“Assessment of the efficacy of nutritional supplements and alternative therapies... is hampered by the same limitations as reports describing clinical response to medications. Specifically, most previous reports fail to include a comparison group or a nontreated control group to evaluate the effect of the intervention more objectively. Although this is an inherent ethical dilemma when studies are performed on client-owned animals, serial endocrinologic testing should be the minimum criteria to accompany clinical assessment of improvement... It cannot be overemphasized that efficacy claims for any treatment that are based on improvement in clinical signs alone remain poorly substantiated, because clinical improvement is likely to occur with management changes alone. For example, a recent report [see Elliott 2001] claimed a success rate of 80% when horses with Cushing’s disease were treated with homeopathic remedies; however, improvement was based on clinical response alone.”
Links: [science direct]

Scott, D.W., Miller, W.H., Senter, D.A., et al. (2002) Treatment of canine atopic dermatitis with a commercial homeopathic remedy: a single-blinded, placebo-controlled study Canadian Veterinary Journal Vol. 43 no. 8 pp 601-3.
Danny Scott is an engaging and charismatic speaker who sports a long silver-grey pony tail and has a penchant for jeans and loud shirts. He looks as if he has just stepped off the cover of a 1970's Crosby, Stills, Nash and Young album cover and has a tendency to whoop, cowboy style during lectures.  He is also one of the World's leading veterinary dermatologists and is, at the time of writing, professor of medicine and co-chief of dermatology at Cornell University. What he doesn't know about the skin of the dog isn't worth knowing. He has an open minded and pro-active approach to his specialism and has researched not only conventional pharmaceuticals but also homeopathy and Chinese herbs in relation to dermatology. Therefore the findings of this study, in which he is the lead author, should be taken seriously:
“A commercial homeopathic remedy and a placebo were administered orally as individual agents to 18 dogs with atopic dermatitis. The pruritus was reduced by less than 50% in only 2/18 dogs; 1 of these dogs was receiving the homeopathic remedy, the other was receiving the placebo. One dog vomited after administration of the homeopathic remedy.”
Yet again, no evidence that homeopathy works - makes me sick too.

Sehon, S., and Stanley, D., (2010) Evidence and simplicity: why we should reject homeopathy, Journal of Evaluation in Clinical Practice Vol. 16, no. 2 pp 276-281
Philosophical objections to homeopathy are not simply due to stubbornness or prejudice but because of a general epistemological principle known as the 'principle of simplicity'.  This concept, which has profound relevance not just to science but to every day experience, is described most eloquently the above paper. Put briefly, the authors state that "given two theories, it is unreasonable to believe the one that leaves significantly more unexplained mysteries".  If anyone is interested in a serious consideration of the reasons science is so far unable to take homeopathy seriously then a careful reading of this paper will serve as an excellent starting point.

Sehon, S., Stanley, D., (2010) Applying the simplicity principle to homeopathy: what remains? Focus on Alternative and Complementary Thearapies Vol. 15 no. 1, pp. 8-12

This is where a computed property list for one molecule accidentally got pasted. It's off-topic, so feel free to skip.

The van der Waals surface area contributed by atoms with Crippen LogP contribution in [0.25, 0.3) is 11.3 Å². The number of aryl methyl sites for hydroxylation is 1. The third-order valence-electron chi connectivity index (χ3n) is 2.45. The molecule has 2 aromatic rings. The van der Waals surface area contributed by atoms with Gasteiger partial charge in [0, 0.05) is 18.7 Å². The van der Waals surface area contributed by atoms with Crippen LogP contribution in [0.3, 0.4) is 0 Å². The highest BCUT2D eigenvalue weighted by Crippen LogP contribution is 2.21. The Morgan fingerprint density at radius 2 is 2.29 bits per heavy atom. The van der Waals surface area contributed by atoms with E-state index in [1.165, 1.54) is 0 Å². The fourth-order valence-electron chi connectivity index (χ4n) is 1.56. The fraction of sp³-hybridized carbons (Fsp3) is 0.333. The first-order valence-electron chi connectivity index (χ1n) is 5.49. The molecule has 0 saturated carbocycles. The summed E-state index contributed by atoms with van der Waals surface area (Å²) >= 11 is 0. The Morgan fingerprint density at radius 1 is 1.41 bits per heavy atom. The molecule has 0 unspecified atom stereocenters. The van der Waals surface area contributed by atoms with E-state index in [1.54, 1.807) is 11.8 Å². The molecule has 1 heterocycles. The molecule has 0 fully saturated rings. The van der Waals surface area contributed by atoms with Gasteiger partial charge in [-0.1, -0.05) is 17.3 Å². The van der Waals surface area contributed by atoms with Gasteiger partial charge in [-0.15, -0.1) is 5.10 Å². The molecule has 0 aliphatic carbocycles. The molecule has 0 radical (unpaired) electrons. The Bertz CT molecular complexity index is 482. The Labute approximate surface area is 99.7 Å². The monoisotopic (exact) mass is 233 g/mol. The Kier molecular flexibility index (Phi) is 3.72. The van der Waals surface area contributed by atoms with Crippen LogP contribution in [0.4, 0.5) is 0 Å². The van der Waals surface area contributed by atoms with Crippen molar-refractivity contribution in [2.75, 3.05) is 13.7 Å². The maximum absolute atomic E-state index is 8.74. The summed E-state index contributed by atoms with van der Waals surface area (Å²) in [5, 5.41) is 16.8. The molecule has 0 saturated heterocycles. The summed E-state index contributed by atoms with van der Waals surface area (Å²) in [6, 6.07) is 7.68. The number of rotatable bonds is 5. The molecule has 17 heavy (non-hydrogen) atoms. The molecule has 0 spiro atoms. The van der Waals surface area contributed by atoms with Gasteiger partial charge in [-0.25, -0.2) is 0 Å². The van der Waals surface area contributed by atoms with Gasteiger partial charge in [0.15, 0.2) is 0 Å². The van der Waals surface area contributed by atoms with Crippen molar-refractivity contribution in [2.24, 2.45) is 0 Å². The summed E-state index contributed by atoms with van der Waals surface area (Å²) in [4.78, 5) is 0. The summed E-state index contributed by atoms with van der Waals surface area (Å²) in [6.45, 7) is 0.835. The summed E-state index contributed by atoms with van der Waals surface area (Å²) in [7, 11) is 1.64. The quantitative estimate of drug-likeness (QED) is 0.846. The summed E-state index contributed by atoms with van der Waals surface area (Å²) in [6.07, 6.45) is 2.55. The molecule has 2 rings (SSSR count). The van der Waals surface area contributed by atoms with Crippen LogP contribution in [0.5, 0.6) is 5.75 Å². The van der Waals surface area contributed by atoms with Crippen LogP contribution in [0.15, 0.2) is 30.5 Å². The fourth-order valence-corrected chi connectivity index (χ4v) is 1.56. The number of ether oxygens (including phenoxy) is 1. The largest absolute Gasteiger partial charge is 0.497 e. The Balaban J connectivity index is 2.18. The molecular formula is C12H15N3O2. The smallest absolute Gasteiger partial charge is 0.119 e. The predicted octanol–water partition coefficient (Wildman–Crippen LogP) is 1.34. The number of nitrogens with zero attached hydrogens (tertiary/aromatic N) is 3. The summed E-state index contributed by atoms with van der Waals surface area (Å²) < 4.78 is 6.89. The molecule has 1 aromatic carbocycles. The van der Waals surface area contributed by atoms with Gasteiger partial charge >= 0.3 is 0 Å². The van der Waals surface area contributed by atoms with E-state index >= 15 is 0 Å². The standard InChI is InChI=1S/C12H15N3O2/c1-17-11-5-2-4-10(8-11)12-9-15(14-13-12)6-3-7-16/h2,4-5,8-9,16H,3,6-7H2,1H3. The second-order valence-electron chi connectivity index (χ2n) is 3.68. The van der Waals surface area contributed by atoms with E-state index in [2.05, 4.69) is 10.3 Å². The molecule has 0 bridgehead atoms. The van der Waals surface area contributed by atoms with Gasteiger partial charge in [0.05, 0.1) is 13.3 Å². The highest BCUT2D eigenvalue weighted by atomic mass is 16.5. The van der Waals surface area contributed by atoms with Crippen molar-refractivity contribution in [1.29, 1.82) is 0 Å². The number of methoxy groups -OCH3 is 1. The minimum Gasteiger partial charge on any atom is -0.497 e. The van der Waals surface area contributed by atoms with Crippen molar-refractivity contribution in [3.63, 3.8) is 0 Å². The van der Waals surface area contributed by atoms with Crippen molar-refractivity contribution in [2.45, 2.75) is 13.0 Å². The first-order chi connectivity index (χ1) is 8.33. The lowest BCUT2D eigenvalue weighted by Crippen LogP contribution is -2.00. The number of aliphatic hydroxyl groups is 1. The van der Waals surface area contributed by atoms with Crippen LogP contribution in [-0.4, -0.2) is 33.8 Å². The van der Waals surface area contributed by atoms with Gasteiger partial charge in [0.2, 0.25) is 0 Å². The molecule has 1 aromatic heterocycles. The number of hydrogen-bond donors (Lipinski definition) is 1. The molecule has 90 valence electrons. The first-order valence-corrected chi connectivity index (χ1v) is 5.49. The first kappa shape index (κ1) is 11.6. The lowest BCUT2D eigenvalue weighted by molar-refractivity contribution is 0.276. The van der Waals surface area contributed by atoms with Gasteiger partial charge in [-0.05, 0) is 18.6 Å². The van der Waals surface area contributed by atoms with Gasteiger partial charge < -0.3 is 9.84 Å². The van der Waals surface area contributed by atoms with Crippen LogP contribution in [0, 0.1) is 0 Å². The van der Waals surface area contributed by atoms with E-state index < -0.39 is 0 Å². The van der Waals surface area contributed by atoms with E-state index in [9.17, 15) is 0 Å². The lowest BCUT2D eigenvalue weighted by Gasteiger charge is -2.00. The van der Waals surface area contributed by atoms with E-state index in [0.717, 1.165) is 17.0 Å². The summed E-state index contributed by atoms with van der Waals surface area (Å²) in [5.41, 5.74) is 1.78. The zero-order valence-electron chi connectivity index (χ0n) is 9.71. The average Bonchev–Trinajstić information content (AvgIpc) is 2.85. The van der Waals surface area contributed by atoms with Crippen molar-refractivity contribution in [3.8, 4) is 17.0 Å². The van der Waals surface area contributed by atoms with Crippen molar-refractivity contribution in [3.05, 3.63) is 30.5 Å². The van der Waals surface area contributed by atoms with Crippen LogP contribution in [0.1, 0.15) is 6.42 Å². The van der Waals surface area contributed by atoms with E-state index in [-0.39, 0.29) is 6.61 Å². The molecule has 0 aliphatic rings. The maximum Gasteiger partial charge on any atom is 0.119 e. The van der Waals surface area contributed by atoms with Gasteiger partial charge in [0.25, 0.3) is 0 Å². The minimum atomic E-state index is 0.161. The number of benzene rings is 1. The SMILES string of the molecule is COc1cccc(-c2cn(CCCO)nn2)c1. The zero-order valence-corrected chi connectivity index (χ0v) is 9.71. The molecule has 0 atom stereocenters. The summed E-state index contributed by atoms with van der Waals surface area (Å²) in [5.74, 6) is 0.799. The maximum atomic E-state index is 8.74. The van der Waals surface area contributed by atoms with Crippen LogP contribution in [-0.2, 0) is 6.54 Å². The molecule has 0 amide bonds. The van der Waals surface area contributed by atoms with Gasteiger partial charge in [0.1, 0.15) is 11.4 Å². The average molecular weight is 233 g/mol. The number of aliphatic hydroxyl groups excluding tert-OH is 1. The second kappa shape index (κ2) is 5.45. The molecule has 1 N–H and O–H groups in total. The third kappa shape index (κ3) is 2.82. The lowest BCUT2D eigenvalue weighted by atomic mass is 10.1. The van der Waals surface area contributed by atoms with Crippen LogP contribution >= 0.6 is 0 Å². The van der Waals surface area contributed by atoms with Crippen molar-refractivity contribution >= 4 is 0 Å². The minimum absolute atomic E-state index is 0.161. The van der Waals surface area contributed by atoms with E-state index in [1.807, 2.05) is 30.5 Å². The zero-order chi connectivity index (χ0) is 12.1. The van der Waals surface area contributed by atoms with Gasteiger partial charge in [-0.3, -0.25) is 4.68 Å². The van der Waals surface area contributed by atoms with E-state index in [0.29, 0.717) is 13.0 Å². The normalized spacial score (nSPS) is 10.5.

"Homeopathy is one of the more controversial types of alternative medicine. Millions of consumers swear by it and there are many practitioners who are quite convinced of its efficacy. The debate can be heated, with each regarding the other as biased or even irrational.  We hope to illuminate this debate by making explicit an underlying philosophical principle that plays a key, but often tacit, role in the debate. By making the principle explicit, we can show why mainstream medicine views homeopathy so sceptically, and why such scepticism is justified."
A simplified version of Sehon and Stanley (2010) (above).

Shang, A., Huwiler-Muntener, K., Nartey, L., et al. (2005) Are the clinical effects of homoeopathy placebo effects? Comparative study of placebo-controlled trials of homoeopathy and allopathy Lancet Vol. 366 pp. 726–32
This is the sort of paper that homeopaths absolutely hate; a well conducted metanalysis with good, pre-determined selection criteria and end points which finds that homeopathy is indistinguishable from placebo.  There are so many responses, counter responses, refutations and counter refutations around, as homeopaths twist and squirm while attempting to get off this particular hook, that one could spend pretty much all one's waking hours collating them.  I have given a few below and you will find that the internal links to responses cited in RationalVetMed have additional links to further discussions - wheels within wheels and all that.  In a nutshell however the homeopathic arguments seem mainly to revolve around complaints that different selection criteria and different end points could have given different results - as one sceptic commented, “the homeopaths are complaining because the authors DIDN’T fiddle the results”!  They conveniently choose to forget of course that the mark of a good metanalysis is that these things are chosen before you do the analysis and you accept whatever results you get afterwards.  This is in contrast to the preferred homeopathic technique of choosing something to look at, then doing the analysis then re-jigging the analysis (changing end points, 'adjusting' results etc) to obtain the required results.  Clever sciencey types call this "cherry picking" or "trawling for data".  I'm not that clever, I call it lying.